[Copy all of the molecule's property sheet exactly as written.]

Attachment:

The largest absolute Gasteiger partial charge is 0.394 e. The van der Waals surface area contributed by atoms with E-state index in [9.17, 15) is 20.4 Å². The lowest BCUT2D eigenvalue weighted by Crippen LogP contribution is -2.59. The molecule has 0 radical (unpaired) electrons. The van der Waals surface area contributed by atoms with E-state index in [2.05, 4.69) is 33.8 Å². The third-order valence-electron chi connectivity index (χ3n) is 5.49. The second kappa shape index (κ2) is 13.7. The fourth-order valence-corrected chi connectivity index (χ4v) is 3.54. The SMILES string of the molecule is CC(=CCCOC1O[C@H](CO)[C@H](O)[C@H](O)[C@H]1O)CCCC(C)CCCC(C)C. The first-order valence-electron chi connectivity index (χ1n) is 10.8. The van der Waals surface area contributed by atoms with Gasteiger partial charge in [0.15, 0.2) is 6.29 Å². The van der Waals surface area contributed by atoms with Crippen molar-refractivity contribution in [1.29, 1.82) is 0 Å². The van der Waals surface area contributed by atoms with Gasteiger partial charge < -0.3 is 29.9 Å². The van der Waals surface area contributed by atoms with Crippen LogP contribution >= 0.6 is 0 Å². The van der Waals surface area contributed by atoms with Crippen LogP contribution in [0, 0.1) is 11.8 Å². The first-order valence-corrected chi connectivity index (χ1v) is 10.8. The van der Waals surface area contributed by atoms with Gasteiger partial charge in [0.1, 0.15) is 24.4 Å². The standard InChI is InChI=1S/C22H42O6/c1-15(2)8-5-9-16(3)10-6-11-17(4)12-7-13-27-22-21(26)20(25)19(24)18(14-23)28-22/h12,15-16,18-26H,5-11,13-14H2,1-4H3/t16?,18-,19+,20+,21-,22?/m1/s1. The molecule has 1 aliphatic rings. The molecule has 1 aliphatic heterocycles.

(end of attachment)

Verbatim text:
The largest absolute Gasteiger partial charge is 0.394 e. The van der Waals surface area contributed by atoms with E-state index in [9.17, 15) is 20.4 Å². The lowest BCUT2D eigenvalue weighted by Crippen LogP contribution is -2.59. The molecule has 0 radical (unpaired) electrons. The van der Waals surface area contributed by atoms with E-state index in [2.05, 4.69) is 33.8 Å². The third-order valence-electron chi connectivity index (χ3n) is 5.49. The second kappa shape index (κ2) is 13.7. The fourth-order valence-corrected chi connectivity index (χ4v) is 3.54. The SMILES string of the molecule is CC(=CCCOC1O[C@H](CO)[C@H](O)[C@H](O)[C@H]1O)CCCC(C)CCCC(C)C. The first-order valence-electron chi connectivity index (χ1n) is 10.8. The van der Waals surface area contributed by atoms with Gasteiger partial charge in [0.15, 0.2) is 6.29 Å². The van der Waals surface area contributed by atoms with Crippen molar-refractivity contribution in [1.29, 1.82) is 0 Å². The van der Waals surface area contributed by atoms with Gasteiger partial charge < -0.3 is 29.9 Å². The van der Waals surface area contributed by atoms with Crippen LogP contribution >= 0.6 is 0 Å². The van der Waals surface area contributed by atoms with Crippen LogP contribution in [0, 0.1) is 11.8 Å². The first-order valence-corrected chi connectivity index (χ1v) is 10.8. The van der Waals surface area contributed by atoms with Gasteiger partial charge in [0.1, 0.15) is 24.4 Å². The standard InChI is InChI=1S/C22H42O6/c1-15(2)8-5-9-16(3)10-6-11-17(4)12-7-13-27-22-21(26)20(25)19(24)18(14-23)28-22/h12,15-16,18-26H,5-11,13-14H2,1-4H3/t16?,18-,19+,20+,21-,22?/m1/s1. The molecule has 1 aliphatic rings. The molecule has 1 aliphatic heterocycles.